2D geometry affects how current filaments merge

 2D simulations are dangerous for making conclusions

Parameters εeεB may vary depending on shock & upstream conditions

-- Lorentz factor (if it is not >>1)

-- back-reaction of CR on shock structure (which may depend on CR confinement, hence upstream B-field)

-- upstream composition (He abundance, metallicity)

-- post shock turbulence: MHD & hydro

-- vorticity generation – Goodman, MacFadyen, (ApJ, J. Fluid Mech)

For afterglows
For afterglows Nanjing , June 26, 2008

Using εe & εB from Panaitescu (2005) we infer the value of λ for:

 best fit model (lowest χ2)

 all good models (χ2/d.o.f. < 4)

Fit εe ~ εBs yields


Jitter radiation Nanjing , June 26, 2008

Radiation in random fields
Radiation in random fields Nanjing , June 26, 2008

ws ~ g2wH

wj ~ g2 c/l

Deflection parameter:


… independent of g

(Medvedev, 2000, ApJ)

Jitter regime
Jitter regime Nanjing , June 26, 2008

When d << 1, one can assume that

  • particle is highly relativistic ɣ>>1

  • particle’s trajectory is piecewise-linear

  • particle velocity is nearly constant r(t) = r0 + c t

  • particle experiences random acceleration w┴(t)

w┴(t) = random


v = const

(Medvedev, ApJ, 2000; 2006)

Radiation vs
Radiation vs Nanjing , June 26, 2008 Θ

B-field is anisotropic:

B=(Bx , By) is random,








(Medvedev, Silva, Kamionkowski 2006; Medvedev 2006)

Face on view
Face-on view Nanjing , June 26, 2008

(credit: Hededal, Haugbolle, 2005)

Oblique view
Oblique view Nanjing , June 26, 2008

(credit: Hededal, Haugbolle, 2005)

Spectra vs viewing angle
Spectra vs. viewing angle Nanjing , June 26, 2008


Log Fν




<Bk2> ~ k-η


Log ν

(Medvedev 2006; S. Reynolds, S. Pothapragada, Medvedev, in prep.)

Jitter spectra from 3d pic
Jitter spectra from 3D PIC Nanjing , June 26, 2008

1/3 (synch.)

Bulk Lorentz factor = 15

PDF: Thermal +non-thermal (p=2.7)

(Hededal, PhD thesis 2005)

Synchrotron line of death
Synchrotron “Line of Death” Nanjing , June 26, 2008

Statistics is large:

About 30% of over 2700 GRBs (or over 5500 individual spectra) violate synchrotron limit at low energies

P(ω) ~ ωa+1

(Medvedev, 2000)

(Preece, et al., ApJS, 2000, Kaneko, et al, ApJS, 2006)

Jet viewing angle effect
Jet viewing angle effect Nanjing , June 26, 2008

Jet opening angle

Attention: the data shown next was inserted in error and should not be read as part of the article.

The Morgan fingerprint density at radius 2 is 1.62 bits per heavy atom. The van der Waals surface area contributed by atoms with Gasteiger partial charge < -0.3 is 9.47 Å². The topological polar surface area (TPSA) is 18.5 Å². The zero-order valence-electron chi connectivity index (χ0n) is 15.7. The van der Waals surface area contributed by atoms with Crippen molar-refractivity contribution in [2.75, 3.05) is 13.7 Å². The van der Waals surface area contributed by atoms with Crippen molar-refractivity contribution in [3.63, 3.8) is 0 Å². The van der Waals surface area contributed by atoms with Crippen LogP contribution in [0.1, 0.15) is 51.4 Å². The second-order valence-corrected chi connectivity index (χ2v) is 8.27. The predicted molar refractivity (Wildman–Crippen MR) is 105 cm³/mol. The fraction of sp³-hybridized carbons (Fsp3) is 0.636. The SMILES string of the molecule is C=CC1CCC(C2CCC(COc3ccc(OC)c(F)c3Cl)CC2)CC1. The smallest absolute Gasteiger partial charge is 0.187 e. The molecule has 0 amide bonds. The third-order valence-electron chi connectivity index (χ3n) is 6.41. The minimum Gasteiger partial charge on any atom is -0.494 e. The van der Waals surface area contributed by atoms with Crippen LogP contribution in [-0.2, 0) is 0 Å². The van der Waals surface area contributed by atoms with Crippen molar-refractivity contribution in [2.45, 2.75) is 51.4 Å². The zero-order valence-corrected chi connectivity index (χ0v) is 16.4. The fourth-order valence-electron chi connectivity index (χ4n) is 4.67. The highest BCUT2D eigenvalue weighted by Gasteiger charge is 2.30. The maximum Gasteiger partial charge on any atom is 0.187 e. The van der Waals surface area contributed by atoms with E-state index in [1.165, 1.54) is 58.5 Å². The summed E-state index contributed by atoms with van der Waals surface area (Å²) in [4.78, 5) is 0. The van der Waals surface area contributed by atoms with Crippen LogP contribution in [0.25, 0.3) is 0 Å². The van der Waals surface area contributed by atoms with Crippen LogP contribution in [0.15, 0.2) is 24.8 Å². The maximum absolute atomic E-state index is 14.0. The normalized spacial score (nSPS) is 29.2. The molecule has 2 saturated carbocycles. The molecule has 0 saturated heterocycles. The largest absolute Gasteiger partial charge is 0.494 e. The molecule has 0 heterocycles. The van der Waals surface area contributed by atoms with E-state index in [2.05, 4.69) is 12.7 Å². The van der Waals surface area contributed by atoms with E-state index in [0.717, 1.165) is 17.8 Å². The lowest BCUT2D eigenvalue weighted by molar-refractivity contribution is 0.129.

Jet axis


To observer


Surfaces of equal times

Tracking grbs
“Tracking” GRBs Nanjing , June 26, 2008

t1, bright,

high Epeak,



t2, intermediate

α~ -2/3



t3, faint,

low Epeak,

α~ -1

Θ~π/2, Θlab~1/γ

Also, “hardness – intensity” correlation ; Also, “tracking behavior”

● = α

◊ = Epeak

― = Flux

Prompt spectral variability
Prompt spectral variability Nanjing , June 26, 2008


soft index vs. time









Fν ~ να

0.001 0.1 t (s) 10 1000

a single pulse



flux @ Epeak vs. soft index


Polarization may be expected, if jet is misaligned


(Medvedev, 2006)

(Pothapragada, Reynolds, Medvedev, in prep)

Multi peak prompt grb
Multi-peak prompt GRB Nanjing , June 26, 2008

(Kaneko, et al. ApJS 2006; PhD thesis)

(Pothapragada, Medvedev, work in progress)

Afterglow spectra lightcurves
Afterglow spectra & lightcurves Nanjing , June 26, 2008

Peak frequencies are:

νm,jitt ~ νm,synch√εB,-3

  • Synchrotron Wind and Jitter ISM models are indistinguishable;

  • Jitter Wind model has two breaks

Flat (jitter) vs. ν1/3 (synch) spectrum between the peak and self-absorption frequency

(Medvedev, Lazzati, Morsony, Workman, ApJ, 2007)

(Morsony, Workman, Lazzati, Medvedev 2008,

to be submitted tomorrow)

Conclusions Nanjing , June 26, 2008

  • Magnetic field with small spatial coherence length are ubiquitous. They form due to the Weibel instability via the current filament formation

  • Fermi acceleration is likely present, as indicated by PIC simulations. Electron non-Fermi heating is efficient, with εe ~ √εB and the electron energy density is comparable to the proton energy density; but more understanding is needed in B-field evolution and acceleration/heating in the foreshock  larger and longer PIC simulations are needed

  • Radiation emitted by electrons in Weibel-generated magnetic fields – Jitter radiation – has spectral properties that make it more favorable over synchrotron models. The Weibel+Jitter shock model can be tested against GRB data: e.g., spectral variability and afterglow lightcurves

  • More understanding is still needed for external shocks of afterglows (Weibel vs vorticity models, post-shock turbulence) and prompt emission (magnetized outflows)